Curator focus: N'gone Fall
Updated: Apr 22
PLATFORMS FOUNDED: Co-founder Revue
Noire magazine; GawLab, research and
production platform for art in the urban space
and digital technologies applied to artistic
CURATING PROJECT HIGHLIGHTS:
Contact Zone, National Museum of Mali,
Bamako, Mali (2007); When Things Fall Apart,
Trapholt Museum, Kolding, Denmark (2016).
CURRENT APPOINTMENT: General
commissioner of the SEASON AFRICA 2020.
N'gone Fall is one Africa's leading curators. In A Decade of Curating, our inaugural publication, she is listed as one of the top 20 curators. As such we tracked and captured all the details of the exhibitions she has curated from 2007 to 2017 - the decade under review. Mary Corrigall interviewed her in Cape Town.
Mary Corrigall: You studied architecture, worked as the editor at Revue Noire; how did you wind up curating exhibitions?
N'gone Fall: In 1995 we did a big project on AIDS. Because we had the magazine, we were able to get funding from the European union, so we also commissioned young filmmakers to make some films, two choreographers also produced some dance pieces, and then we partnered with a French TV station that is also broadcast in French-speaking countries in Africa. A one-hour, let’s say, gathering, showing of these different interventions of artists, and also discussing with NGOs, working on AIDS and things like that.
We decided to put all of that into an exhibition, that we showed in Berlin, and then that was the opportunity to bring it to Dakar, because the Dakar Biennale was going to happen in May 1996. So I said, ‘Okay, I’ll do it. That’s my hometown. Of course I have to do it’.
MC: I suppose curating and architecture is about creating space, and taking people on a journey through space, a physical journey…
NF: When I was practising as an architect, I also did some exhibition designs. Until today, when I’m curating I always tell the institution, whoever is curating that I’m in charge of the exhibition design, because when I’m thinking of the exhibition, I’m thinking of the artworks and what comes after which one, what kind of dialogue and what kind of physical experience I want the audience to have.
MC: It seems to me that even though there was so much effort by our high-profile African curators to advance this idea of contemporary African art, it’s almost like some of that work is now still carrying on, within art fairs - particularly with African dedicated focus stands. Has this drive moved from the museum into the art fair?
NF: Art fairs are the new fashion. Remember, in the early 2000s, biennales were the fashion. Everybody wanted a biennale, every country had a biennale. And you woke up one day and there were more than two hundred biennales around the world. Even now I see some new cities doing a biennale. And then, it became the fashion of the art fair, because everybody wanted to make money, because people were tired of not making money. And more and more galleries were, let’s say, opening their horizons and exploring non-Western art and artists, and including them into their galleries. Let’s see what the next fashion will be.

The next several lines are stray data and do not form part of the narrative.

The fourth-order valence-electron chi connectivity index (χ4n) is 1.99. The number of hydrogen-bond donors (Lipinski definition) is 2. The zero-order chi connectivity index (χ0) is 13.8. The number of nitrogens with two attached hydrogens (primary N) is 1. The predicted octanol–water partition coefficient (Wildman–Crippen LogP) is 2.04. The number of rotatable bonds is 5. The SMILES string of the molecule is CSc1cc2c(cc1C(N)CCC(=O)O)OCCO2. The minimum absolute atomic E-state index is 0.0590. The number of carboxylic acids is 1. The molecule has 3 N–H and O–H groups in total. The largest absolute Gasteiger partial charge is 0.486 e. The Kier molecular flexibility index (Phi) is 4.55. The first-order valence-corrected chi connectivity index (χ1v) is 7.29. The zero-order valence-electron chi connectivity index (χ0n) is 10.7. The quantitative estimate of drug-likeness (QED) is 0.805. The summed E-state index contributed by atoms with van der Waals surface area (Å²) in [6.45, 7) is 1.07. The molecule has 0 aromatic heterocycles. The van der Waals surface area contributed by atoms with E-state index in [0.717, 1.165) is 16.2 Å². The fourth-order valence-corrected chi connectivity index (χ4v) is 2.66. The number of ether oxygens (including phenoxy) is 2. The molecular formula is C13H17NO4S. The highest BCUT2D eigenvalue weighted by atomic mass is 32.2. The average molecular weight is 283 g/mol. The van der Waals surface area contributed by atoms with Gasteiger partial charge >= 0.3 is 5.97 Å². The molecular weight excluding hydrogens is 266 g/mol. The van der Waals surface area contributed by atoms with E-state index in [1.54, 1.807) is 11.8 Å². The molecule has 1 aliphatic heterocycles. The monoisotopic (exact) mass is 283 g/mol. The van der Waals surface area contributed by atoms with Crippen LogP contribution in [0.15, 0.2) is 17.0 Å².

MC: Is it easy being an independent curator?
NF: We all have our bills to pay every thirty days. But that’s why it’s not my main activity, and I wear many, many different caps. So, when people ask me, ‘How do you make a living out of being an independent curator?’, I say, ‘Because that’s just a detail, and I’m not obsessed with doing an exhibition every year.’ So it could be every three years, every four years, every five years, it doesn’t matter. I prefer waiting for the right institution, to do something in the right place, with the ideas that I want to develop, and with the artists. So, if it’s going to take five years, then well, it will take five years. And the rest of the time, I will be teaching, or I will be writing, or I will be working with governments on their cultural policies. It allows me to keep this three-hundred and sixty view of the entire field.
MC: What city do you think has become the capital of contemporary African art?
NF: I would say Lagos. they have the longest tradition of collecting that goes back to the 1920s, So when you think of modern art from Nigeria, you have all the avant-garde, all the pioneers, all the big masters. The most interesting part of their production is not at the National Gallery in Lagos, it’s in the private collections. And now, their sons and daughters are moving a little bit away from collecting Nigerian art to looking at what’s happening on the continent, and even beyond. But I would say it’s because that country had the most amazing art school during the 30’s and 40’s, avant-garde artists, the first modern artists in the region originated from there. The first artistic revolution, aesthetic revolution, conceptual revolution also came out of Nigeria. It’s a huge population. The city, I guess, is so challenging that it also pushes the boundaries of artists. And they have amazing artists. For me, that’s just how it is, and that’s the real combination. But it’s also based on the history of visual art, and how it’s connected to literature, how it’s connected to music, how it’s connected to the film industry as well. So I just saw it growing, growing, growing, from the time of the Revue Noire magazine that was in the 90’s, and where they are today. Back in those days, South Africa was the biggest platform, and then at the turn of the Millennium for me, I would say it shifted to Cairo and now it’s Lagos.